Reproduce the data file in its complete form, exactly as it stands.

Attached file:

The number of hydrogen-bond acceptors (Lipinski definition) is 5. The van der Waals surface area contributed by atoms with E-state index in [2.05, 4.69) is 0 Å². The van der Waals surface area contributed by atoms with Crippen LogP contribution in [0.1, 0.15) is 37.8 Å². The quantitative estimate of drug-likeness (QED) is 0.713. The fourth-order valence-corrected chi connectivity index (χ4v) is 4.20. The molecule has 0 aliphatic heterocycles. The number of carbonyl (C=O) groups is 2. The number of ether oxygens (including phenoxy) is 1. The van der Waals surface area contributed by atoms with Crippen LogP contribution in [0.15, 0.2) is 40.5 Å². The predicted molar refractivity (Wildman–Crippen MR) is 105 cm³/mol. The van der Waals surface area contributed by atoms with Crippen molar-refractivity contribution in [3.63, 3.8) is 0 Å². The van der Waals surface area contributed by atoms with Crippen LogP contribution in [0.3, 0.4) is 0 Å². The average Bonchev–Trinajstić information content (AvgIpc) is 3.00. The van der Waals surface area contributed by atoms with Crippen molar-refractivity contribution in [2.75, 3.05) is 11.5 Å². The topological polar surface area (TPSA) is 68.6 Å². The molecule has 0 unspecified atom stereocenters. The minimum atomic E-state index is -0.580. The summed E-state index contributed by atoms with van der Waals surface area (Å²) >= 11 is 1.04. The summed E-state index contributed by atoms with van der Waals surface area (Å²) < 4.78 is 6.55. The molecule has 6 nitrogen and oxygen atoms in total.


The number of hydrogen-bond acceptors (Lipinski definition) is 5. The van der Waals surface area contributed by atoms with E-state index in [2.05, 4.69) is 0 Å². The van der Waals surface area contributed by atoms with Crippen LogP contribution in [0.1, 0.15) is 37.8 Å². The quantitative estimate of drug-likeness (QED) is 0.713. The fourth-order valence-corrected chi connectivity index (χ4v) is 4.20. The molecule has 0 aliphatic heterocycles. The number of carbonyl (C=O) groups is 2. The number of ether oxygens (including phenoxy) is 1. The van der Waals surface area contributed by atoms with Crippen LogP contribution in [0.15, 0.2) is 40.5 Å². The predicted molar refractivity (Wildman–Crippen MR) is 105 cm³/mol. The van der Waals surface area contributed by atoms with Crippen molar-refractivity contribution in [3.63, 3.8) is 0 Å². The van der Waals surface area contributed by atoms with Crippen LogP contribution in [0.3, 0.4) is 0 Å². The average Bonchev–Trinajstić information content (AvgIpc) is 3.00. The van der Waals surface area contributed by atoms with Crippen molar-refractivity contribution in [2.75, 3.05) is 11.5 Å². The topological polar surface area (TPSA) is 68.6 Å². The molecule has 0 unspecified atom stereocenters. The minimum atomic E-state index is -0.580. The summed E-state index contributed by atoms with van der Waals surface area (Å²) >= 11 is 1.04. The summed E-state index contributed by atoms with van der Waals surface area (Å²) < 4.78 is 6.55. The molecule has 6 nitrogen and oxygen atoms in total.